I've asked a similar question some time ago and people mentioned the "Flynn effect".

But after watching this video from James Flynn I'm having doubts about the relevance of IQ tests.

In short, that guy says that our grandparents are more inclined towards concrete thought, while we're leaning towards hypothetical thought. And if you take a look at the IQ tests, they are all made of hypothetical questions.

And he is right, I've tested it on my grandmother, and she cannot even conceive some hypothetical situations. Her answer is always "don't be silly, why would that happen?" :)

So my question is - are we getting smarter if we're moving away from concrete thinking? The examples from the video, with the war lies are pretty accurate. The governments tell us that we should fear "terrorists", because of hypothetical events which sound plausible.

However, there is no concrete evidence that these events happened in the past at all. In fact, all their previous warnings turned out to be lies. If we were to use concrete thinking, we would assume these are likely lies as well. Doesn't this make us naive?

  • 6
    Is this question intended to be a discussion of what the word "smarter" means? Or, about the "relevance" of IQ tests? Or (to quote your sentences which include a question mark), whether our alleged "moving away from concrete thinking" makes us more "naive", and whether "naive" implies "less smart"?
    – ChrisW
    Commented Oct 5, 2013 at 19:47
  • possible duplicate of Are people getting smarter or stupider in North America?
    – user5582
    Commented Oct 5, 2013 at 23:16

1 Answer 1


TL;DR: hypotheses are necessary but are not sufficient.

So my question is - are we really getting smarter if we're moving away from concrete thinking?

You might be mis-stating the conclusion of his lecture.

Until the end of first 7 minutes he talks about history of IQ tests, specifically the findings of someone whose name sounds like "Luria", who found that people in his time (which was just before they entered "the scientific age") could not answer IQ questions such as:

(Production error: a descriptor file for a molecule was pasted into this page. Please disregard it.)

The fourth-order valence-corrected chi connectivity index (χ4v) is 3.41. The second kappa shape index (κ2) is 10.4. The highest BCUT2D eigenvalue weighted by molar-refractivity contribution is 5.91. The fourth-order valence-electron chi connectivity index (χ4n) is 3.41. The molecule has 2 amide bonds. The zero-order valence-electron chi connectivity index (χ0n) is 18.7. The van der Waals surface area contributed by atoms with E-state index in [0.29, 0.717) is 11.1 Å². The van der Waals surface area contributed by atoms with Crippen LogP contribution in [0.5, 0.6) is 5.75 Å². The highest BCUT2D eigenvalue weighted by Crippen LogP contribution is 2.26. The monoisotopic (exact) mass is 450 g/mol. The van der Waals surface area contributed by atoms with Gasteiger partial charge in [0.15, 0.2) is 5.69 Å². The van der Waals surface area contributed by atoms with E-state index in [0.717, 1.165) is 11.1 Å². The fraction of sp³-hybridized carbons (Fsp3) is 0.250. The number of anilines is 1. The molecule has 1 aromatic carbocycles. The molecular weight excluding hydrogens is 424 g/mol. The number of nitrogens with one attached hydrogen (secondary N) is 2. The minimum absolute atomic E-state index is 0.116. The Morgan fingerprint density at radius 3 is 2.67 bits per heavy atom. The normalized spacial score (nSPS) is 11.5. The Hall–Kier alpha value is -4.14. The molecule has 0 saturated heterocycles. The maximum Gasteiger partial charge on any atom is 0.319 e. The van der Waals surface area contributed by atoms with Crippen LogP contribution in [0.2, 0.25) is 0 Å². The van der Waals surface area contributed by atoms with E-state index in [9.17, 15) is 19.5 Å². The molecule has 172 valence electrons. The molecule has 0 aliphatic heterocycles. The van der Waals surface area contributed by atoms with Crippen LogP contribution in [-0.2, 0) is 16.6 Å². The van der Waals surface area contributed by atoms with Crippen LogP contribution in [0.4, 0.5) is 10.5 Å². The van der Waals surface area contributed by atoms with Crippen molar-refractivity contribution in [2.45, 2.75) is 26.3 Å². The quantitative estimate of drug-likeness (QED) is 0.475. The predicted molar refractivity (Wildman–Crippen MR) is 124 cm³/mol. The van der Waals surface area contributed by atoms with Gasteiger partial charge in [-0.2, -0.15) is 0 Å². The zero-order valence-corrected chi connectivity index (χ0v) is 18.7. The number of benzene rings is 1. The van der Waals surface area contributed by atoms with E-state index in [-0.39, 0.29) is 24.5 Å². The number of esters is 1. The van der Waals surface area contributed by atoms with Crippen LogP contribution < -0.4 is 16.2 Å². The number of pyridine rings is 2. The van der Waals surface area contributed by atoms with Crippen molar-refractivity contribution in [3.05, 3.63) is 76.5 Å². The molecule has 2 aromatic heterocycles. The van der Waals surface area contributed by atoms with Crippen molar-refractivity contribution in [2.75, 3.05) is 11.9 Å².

• There are no camels in Germany.
  • Hamburg is in Germany.
  • Are there camels in Hamburg?

Their answer was "Maybe, depending on how big Hamburg is": because the respondent had never seen a town without a camel ... they valued their concrete experience (e.g. that camels exist in towns) more than the hypothetical (that there's a country called Germany in which there are no camels).

Until time 11:00 he says that modern jobs are more cognitively demanding than they used to be, but mentions some moral lapses (e.g. that the recent sub-prime mortgage/banking crisis was engineered by "merchant bankers" who "may have been morally remiss but were cognitively very agile").

At time 11:10 he describes himself as a "moral philosopher", not a psychologist, and says that what interests him is "moral debate".

At time 11:35 he begins to say that moral debate can't happen without "taking the hypothetical seriously". The example which he gives of that, is his going home from university in 1955 in the time of MLK and saying to his father (who was born in 1885), "What if you were Black?" His father wouldn't accept the hypothesis and therefore wouldn't sympathize with the reality/experience of being a black person.

So, his principle claims include:

  • We have more education (e.g. 12 years instead of 4)
  • Our education includes more theory
  • We accept hypotheses which are outside our experience
  • This makes us "cognitively agile", which is needed for science and by 'knowledge workers', and helps to enable debate about morality

The last part from about 16:20 says that, "if you're ignorant of history and other countries then you can't do politics", and says that "we" (Americans) have been "lied into 4 of our last 6 wars".

IMO the principle claim is not that 'being able to accept the hypothetical as a hypothesis makes you less smart'. On the contrary: that ability is important for science, for modern jobs, and for morality ("moral debate"). However, agility (the ability to hypothesize) is not sufficient: you also need to know facts ... historical facts.

"We've noticed a trend among young Americans that they read less history and less literature and less material about foreign lands. They're essentially ahistorical. ... Think of how different America would be, if every American knew that this is the fifth time Western armies had gone to Afghanistan to put its house in order, and if they had some idea of what had happened on those four previous occasions: and that is they had barely left and there wasn't a trace in the sand."

The governments tell us that we should fear "terrorists" or whatever, because of hypothetical events which sound plausible. However there is no concrete evidence that these events happened in the past at all. In fact, all their previous warnings turned out to be lies.

There /is/ some historical evidence that some "terrorist" events have happened (for example).

I say that, without wanting to draw unwarranted conclusions from it: "unwarranted conclusions" such as, "we're at risk", or that going or not going to war is a good idea.

The "lie" was w.r.t. whether Al-Quaeda and Iraq (Sadam Hussein) were related.

Doesn't this make us naive?

Not wanting to end on a pessimistic note, his conclusion was that the "20th century shows enormous cognitive reserves of ordinary people that we have now realized" and that the "aristocracy used to be convinced that the average person couldn't make it and that they could never share their mind-set or their cognitive abilities" (see also for example, Has it only been about two hundred years since women gained access to literacy?).

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